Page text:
Ruiz: There are many different definitions to love, because every person has a different definition. I believe it is an equilibrium between gratitude and generosity. When you receive, you feel a lot of gratitude and that converts into generosity. Life gives us everything that we need. When we have gratitude, we start to share it. Each person that receives from you starts to grow. True love is completely unconditional. When we start to put conditions, it is no longer love.

NBC Latino: Two people in a relationship can’t be equally in love with each other. One always seems to love the other more. Is it better to love, or to be loved more? Why?

Ruiz: This is something you cannot force. It is what it is. It’s just like being hungry and being thirsty.

NBC Latino: What are your thoughts on marriage?

Ruiz: You have to find someone that believes the same as you if you want to be monogamous and live that way. What is important is to make an agreement with yourself. Determine what you want in your life. Then let that person come and make that agreement with you. It’s not about right or wrong. Take responsibility for your decision.

The idea of matrimony is changing. Fifty years ago everyone had to be married. Divorce is becoming more and more popular. People are more aware that the promises are not really forever. To live with someone you don’t want to live with is really a nightmare. I think it is much better now. Before women had to stay married even if they were being abused. Things are changing for the better in many ways. What keeps couples together is respect. You need to trust, and trust yourself, too.

NBC Latino: Can infatuation ever be the path to true love?

Ruiz: Infatuation is something beautiful, but be aware if you are infatuated. Enjoy it, because it feels good. If you have that awareness, it never becomes a need. If you don’t have that awareness, you don’t have complete control, and you become the needy one. And the other person becomes like your drug provider. In “The Mastery of Love,” I talk about infatuation becoming like a drug addiction. One is the addict and the other is a provider. The addicted one is going to blame the other. We distort what love is, because we make love conditional.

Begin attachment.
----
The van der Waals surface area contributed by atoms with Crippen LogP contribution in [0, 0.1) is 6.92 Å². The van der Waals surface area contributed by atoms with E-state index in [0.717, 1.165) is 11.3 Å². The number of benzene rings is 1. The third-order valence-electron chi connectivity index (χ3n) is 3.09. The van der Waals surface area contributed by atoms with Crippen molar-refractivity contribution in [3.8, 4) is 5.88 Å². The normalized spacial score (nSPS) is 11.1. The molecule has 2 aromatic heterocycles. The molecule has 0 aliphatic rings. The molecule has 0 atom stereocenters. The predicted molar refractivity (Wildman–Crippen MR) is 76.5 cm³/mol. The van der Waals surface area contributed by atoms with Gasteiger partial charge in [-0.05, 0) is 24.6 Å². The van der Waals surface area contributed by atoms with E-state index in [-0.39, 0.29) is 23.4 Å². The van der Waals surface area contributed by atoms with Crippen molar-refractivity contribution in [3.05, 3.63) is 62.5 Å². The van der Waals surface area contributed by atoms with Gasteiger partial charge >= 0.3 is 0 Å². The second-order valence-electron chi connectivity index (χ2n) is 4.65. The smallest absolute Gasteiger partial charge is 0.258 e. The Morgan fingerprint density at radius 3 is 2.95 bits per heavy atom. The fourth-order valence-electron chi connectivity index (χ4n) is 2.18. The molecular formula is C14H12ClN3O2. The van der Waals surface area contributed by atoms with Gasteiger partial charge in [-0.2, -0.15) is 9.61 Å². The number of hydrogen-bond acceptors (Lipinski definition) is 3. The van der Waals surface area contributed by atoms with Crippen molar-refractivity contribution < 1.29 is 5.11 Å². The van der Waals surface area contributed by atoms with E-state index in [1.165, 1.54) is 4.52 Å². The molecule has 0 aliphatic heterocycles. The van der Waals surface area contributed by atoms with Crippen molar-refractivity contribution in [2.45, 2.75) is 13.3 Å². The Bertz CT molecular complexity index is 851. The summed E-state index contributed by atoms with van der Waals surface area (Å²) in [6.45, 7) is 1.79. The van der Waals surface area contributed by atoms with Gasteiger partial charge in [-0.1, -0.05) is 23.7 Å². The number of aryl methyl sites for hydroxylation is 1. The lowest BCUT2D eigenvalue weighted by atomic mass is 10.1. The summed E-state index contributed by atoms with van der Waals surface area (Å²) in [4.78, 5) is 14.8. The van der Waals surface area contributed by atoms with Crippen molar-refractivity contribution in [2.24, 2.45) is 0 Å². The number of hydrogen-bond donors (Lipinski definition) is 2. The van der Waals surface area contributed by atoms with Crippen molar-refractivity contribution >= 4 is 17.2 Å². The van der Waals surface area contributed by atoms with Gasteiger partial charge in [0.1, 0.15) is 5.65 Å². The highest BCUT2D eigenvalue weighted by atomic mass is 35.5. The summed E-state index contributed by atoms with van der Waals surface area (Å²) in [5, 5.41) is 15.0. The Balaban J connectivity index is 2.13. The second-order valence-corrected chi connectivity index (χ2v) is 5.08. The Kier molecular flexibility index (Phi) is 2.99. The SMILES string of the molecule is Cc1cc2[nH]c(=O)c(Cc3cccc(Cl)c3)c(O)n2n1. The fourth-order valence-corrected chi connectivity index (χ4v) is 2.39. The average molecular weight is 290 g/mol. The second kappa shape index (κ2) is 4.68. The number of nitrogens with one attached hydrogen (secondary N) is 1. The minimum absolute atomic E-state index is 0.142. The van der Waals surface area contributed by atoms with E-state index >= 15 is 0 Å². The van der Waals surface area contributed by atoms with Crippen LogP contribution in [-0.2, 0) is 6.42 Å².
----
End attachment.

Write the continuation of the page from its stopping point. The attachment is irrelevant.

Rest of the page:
NBC Latino: Can someone love you who judges you, criticizes you, won’t forgive you, and wants nothing to do with you?

Ruiz: It is most probable that that person feels hurt. In life, no one is your owner. You live in your own world. Others live in their own world. Trying to control another’s life is selfish. If someone treats you like this, they don’t want you to be you. They want you to be like they want you to be. People act selfishly, because they feel important personally, but they can’t even control themselves.

NBC Latino: What does it mean when someone appears to love you and then after a while they tell you that they don’t love you as they should. “It’s me, not you?”

Ruiz: The truth is that we are always living in the present. The past and the future don’t exist. The only thing that we can be sure of is the present. Everything is changing. Love is not static. It is also changing every moment. Imagine if nothing changed? Even our body changes. That doesn’t mean that you can’t be loved or won’t be loved. If there is a couple that loves each other, and one leaves, the one that stays feels a greater need, and might feel that they don’t deserve love. You can be in love with someone, and then the love is killed. Sometimes it’s the fear of being alone makes you accept things that make us blind, and you don’t see what’s really happening.

NBC Latino: Have love/relationships fundamentally changed because of increased life expectancy, technology, etc.? Can a couple fall out of love after time?

Ruiz: Love transforms. Any dream will get to the end. Anything that is created will end. What is immortal is life. In your life, you can have a lot of dreams. After a certain time, the dream is over and it dissolves. The only one that will always be with you is your physical body, until you eventually leave your physical body. Everything else will go. Everyone else will leave – your parents, your boyfriend, everybody.

NBC Latino: Are you supposed to have and wait for your soul mate in life, or settle to reproduce before it’s too late? 

Ruiz: There is no soul mate. It’s just a belief. Anyone can be your soul mate. If you like the way a person talks, behaves, dreams, and the attraction is there, stay with that person as long as you can. But always live in the present time. Always enjoy it the best you can. You don’t know if you will be alive tomorrow. You only have today. If you learn how to live like it’s your last day, you will always enjoy your dreams intensely.

You don’t need to look for love. Just be whomever you are, but be wise enough to accept the person who believes what you believe, so you can enjoy life together. You can be happy with whoever, if that person respects your beliefs and who you are. You can be with anyone, but only you know who you like and who you don’t like.

NBC Latino: When do you know that it is time to leave a relationship?

Ruiz: You need to be responsible for your choices. If you don’t like a person, don’t say yes. If you want to change a person, that means you have picked the wrong person. You need to love the person the way they are, because no person can be changed, and no person can change you. If it’s not working, get out. Say “I have to go.” Have the courage. That person might get mad, but it’s nothing personal.

Originally published on